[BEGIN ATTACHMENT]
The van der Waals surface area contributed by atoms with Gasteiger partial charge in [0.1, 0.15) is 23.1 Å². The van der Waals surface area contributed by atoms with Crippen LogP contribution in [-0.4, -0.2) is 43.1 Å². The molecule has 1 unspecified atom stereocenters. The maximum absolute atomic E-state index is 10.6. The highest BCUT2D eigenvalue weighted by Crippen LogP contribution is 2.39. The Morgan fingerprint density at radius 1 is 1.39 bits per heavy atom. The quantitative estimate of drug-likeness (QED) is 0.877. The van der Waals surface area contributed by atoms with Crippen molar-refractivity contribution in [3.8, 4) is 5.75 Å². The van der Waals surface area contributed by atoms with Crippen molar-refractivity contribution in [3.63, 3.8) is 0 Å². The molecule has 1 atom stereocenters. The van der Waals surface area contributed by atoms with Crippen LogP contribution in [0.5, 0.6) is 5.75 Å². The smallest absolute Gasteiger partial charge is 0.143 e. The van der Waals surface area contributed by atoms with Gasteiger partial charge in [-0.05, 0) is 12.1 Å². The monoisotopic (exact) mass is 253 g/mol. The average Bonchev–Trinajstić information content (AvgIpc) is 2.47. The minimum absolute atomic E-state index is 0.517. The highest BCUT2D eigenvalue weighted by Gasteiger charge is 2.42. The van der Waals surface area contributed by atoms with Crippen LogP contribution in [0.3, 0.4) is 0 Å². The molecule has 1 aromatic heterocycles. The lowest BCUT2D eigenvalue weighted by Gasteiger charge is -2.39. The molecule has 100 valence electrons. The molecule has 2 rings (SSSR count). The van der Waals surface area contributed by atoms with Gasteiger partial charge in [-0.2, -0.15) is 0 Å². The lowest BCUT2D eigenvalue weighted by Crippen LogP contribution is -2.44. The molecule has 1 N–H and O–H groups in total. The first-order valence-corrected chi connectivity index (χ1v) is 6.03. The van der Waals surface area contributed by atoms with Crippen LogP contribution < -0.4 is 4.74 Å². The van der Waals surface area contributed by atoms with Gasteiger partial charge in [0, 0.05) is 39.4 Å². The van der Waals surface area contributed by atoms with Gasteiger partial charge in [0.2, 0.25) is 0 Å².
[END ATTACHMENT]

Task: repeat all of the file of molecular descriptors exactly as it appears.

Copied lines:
The van der Waals surface area contributed by atoms with Gasteiger partial charge in [0.1, 0.15) is 23.1 Å². The van der Waals surface area contributed by atoms with Crippen LogP contribution in [-0.4, -0.2) is 43.1 Å². The molecule has 1 unspecified atom stereocenters. The maximum absolute atomic E-state index is 10.6. The highest BCUT2D eigenvalue weighted by Crippen LogP contribution is 2.39. The Morgan fingerprint density at radius 1 is 1.39 bits per heavy atom. The quantitative estimate of drug-likeness (QED) is 0.877. The van der Waals surface area contributed by atoms with Crippen molar-refractivity contribution in [3.8, 4) is 5.75 Å². The van der Waals surface area contributed by atoms with Crippen molar-refractivity contribution in [3.63, 3.8) is 0 Å². The molecule has 1 atom stereocenters. The van der Waals surface area contributed by atoms with Crippen LogP contribution in [0.5, 0.6) is 5.75 Å². The smallest absolute Gasteiger partial charge is 0.143 e. The van der Waals surface area contributed by atoms with Gasteiger partial charge in [-0.05, 0) is 12.1 Å². The monoisotopic (exact) mass is 253 g/mol. The average Bonchev–Trinajstić information content (AvgIpc) is 2.47. The minimum absolute atomic E-state index is 0.517. The highest BCUT2D eigenvalue weighted by Gasteiger charge is 2.42. The van der Waals surface area contributed by atoms with Crippen LogP contribution in [0.3, 0.4) is 0 Å². The molecule has 1 aromatic heterocycles. The lowest BCUT2D eigenvalue weighted by Gasteiger charge is -2.39. The molecule has 100 valence electrons. The molecule has 2 rings (SSSR count). The van der Waals surface area contributed by atoms with Gasteiger partial charge in [-0.2, -0.15) is 0 Å². The lowest BCUT2D eigenvalue weighted by Crippen LogP contribution is -2.44. The molecule has 1 N–H and O–H groups in total. The first-order valence-corrected chi connectivity index (χ1v) is 6.03. The van der Waals surface area contributed by atoms with Crippen LogP contribution < -0.4 is 4.74 Å². The van der Waals surface area contributed by atoms with Gasteiger partial charge in [0, 0.05) is 39.4 Å². The van der Waals surface area contributed by atoms with Gasteiger partial charge in [0.2, 0.25) is 0 Å².